By Will Dunham
WASHINGTON (Reuters) – Astronomers have detected for the first time a galaxy that is devoid of dark matter, the plentiful but enigmatic material that does not emit light or energy and had been considered a fundamental part of all galaxies including our own Milky Way.
The discovery, announced on Wednesday, is forcing scientists to rethink their ideas about the formation of galaxies.
“We didn’t expect that this could happen,” said Yale University astronomer Pieter van Dokkum, lead author of the research published in the journal Nature.
Paradoxically, the discovery of a galaxy without dark matter may actually confirm that the stuff actually exists by contradicting hypotheses advanced by dark matter doubters.
Van Dokkum said the galaxy, called NGC1052-DF2 and located about 65 million light years away from Earth, also appears to be devoid of gas and is relatively sparsely populated by stars.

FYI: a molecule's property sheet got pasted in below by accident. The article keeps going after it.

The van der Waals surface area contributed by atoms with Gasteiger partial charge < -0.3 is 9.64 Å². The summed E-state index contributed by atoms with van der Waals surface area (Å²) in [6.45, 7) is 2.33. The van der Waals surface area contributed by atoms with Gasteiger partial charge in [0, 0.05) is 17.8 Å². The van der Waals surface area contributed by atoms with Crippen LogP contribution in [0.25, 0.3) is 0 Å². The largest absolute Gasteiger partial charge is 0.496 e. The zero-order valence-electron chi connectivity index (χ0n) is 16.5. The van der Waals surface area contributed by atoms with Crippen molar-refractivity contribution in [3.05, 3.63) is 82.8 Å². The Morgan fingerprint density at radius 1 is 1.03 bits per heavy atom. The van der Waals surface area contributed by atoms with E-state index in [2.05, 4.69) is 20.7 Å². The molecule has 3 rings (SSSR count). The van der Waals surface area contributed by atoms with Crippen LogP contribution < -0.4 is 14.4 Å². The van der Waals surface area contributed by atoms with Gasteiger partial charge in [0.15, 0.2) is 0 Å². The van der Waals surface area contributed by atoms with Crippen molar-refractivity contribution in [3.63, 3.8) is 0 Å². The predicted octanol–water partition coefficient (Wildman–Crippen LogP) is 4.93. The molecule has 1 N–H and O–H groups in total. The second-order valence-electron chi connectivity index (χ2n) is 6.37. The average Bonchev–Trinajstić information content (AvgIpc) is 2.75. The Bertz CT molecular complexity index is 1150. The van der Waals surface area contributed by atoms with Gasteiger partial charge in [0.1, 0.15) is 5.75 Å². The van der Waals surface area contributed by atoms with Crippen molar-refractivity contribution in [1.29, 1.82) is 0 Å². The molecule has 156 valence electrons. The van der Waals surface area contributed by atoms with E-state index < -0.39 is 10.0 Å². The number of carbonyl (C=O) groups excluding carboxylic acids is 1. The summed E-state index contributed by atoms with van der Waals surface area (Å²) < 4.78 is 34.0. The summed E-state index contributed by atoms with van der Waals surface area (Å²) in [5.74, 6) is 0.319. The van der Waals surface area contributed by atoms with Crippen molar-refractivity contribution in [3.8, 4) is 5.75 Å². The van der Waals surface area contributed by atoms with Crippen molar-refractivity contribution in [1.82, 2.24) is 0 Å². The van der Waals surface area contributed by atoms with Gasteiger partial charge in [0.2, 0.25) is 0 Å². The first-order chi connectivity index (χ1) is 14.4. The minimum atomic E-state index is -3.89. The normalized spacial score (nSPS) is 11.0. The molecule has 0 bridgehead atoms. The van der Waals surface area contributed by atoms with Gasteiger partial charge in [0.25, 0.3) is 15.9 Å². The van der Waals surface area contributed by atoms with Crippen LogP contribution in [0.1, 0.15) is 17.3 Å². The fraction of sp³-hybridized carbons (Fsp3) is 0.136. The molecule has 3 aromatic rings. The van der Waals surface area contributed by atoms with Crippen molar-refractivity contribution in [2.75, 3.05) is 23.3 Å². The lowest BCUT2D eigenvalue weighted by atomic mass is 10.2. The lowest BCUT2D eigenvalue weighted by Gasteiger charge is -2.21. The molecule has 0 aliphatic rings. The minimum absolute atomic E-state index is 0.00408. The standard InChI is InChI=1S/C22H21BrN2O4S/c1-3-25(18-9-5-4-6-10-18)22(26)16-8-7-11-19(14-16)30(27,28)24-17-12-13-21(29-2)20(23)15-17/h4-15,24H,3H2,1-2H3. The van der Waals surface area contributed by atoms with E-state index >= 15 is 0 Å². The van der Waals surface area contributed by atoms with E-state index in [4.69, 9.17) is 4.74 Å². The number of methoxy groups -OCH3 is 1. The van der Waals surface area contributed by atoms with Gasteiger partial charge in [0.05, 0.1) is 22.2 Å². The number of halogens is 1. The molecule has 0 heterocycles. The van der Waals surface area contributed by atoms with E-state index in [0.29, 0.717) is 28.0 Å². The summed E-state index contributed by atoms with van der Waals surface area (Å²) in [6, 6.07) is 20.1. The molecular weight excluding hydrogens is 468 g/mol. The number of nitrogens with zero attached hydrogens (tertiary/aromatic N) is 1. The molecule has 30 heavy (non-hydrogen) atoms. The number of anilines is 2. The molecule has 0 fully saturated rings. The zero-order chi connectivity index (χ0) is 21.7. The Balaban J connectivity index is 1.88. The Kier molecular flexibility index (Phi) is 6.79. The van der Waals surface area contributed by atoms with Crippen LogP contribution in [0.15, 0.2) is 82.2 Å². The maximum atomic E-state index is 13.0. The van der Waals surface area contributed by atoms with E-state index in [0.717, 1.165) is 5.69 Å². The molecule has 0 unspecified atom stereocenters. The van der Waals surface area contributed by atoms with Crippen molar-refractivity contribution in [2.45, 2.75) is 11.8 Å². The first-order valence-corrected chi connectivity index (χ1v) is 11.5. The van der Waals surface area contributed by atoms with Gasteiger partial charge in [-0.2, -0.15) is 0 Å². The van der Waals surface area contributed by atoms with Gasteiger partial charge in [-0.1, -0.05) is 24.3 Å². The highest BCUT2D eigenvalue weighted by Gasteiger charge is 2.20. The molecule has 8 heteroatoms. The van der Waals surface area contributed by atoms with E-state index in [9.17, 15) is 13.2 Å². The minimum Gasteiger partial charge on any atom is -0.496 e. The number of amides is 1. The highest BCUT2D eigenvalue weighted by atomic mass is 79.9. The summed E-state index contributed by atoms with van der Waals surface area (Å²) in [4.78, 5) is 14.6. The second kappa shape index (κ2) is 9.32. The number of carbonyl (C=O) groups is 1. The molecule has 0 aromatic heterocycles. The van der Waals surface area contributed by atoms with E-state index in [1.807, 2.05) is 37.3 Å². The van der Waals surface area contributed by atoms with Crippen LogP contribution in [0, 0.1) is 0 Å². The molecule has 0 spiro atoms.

It is about the same size as the Milky Way, but has roughly 250 times fewer stars: 400 million compared to the Milky Way’s 100 billion stars. It is classified as an ultra-diffuse galaxy, a kind first recognized in 2015.
Dark matter, which is invisible, is thought to comprise about a quarter of the universe’s combined mass and energy and about 80 percent of its total mass, but has not been directly observed. Scientists believe it exists based on gravitational effects it seems to exert on galaxies.
The universe’s ordinary matter includes things like gas, stars, black holes and planets, not to mention shoes, umbrellas, platypuses and whatever else you might see on Earth.
“Dark matter is not something that galaxies can sort of swap in or out of, like it’s kind of an optional thing that galaxies sometimes have and sometimes don’t,” van Dokkum said.
“We really thought that this is the essence of what a galaxy is, that galaxies are built from, initially, a bunch of dark matter and that all the stars and all the planets and everything else is just a little frost on top,” van Dokkum added.
The scientists spotted NGC1052-DF2 using the Dragonfly Telephoto Array, a telescope in New Mexico. They do not know how it formed, but have some hypotheses, including the possibility that a cataclysm within NGC1052-DF2 swept away all its gas and dark matter or that a massive nearby galaxy played havoc with it.
Van Dokkum said NGC1052-DF2 is so sparse that “it is literally a see-through galaxy.”
(Reporting by Will Dunham; Editing by Sandra Maler)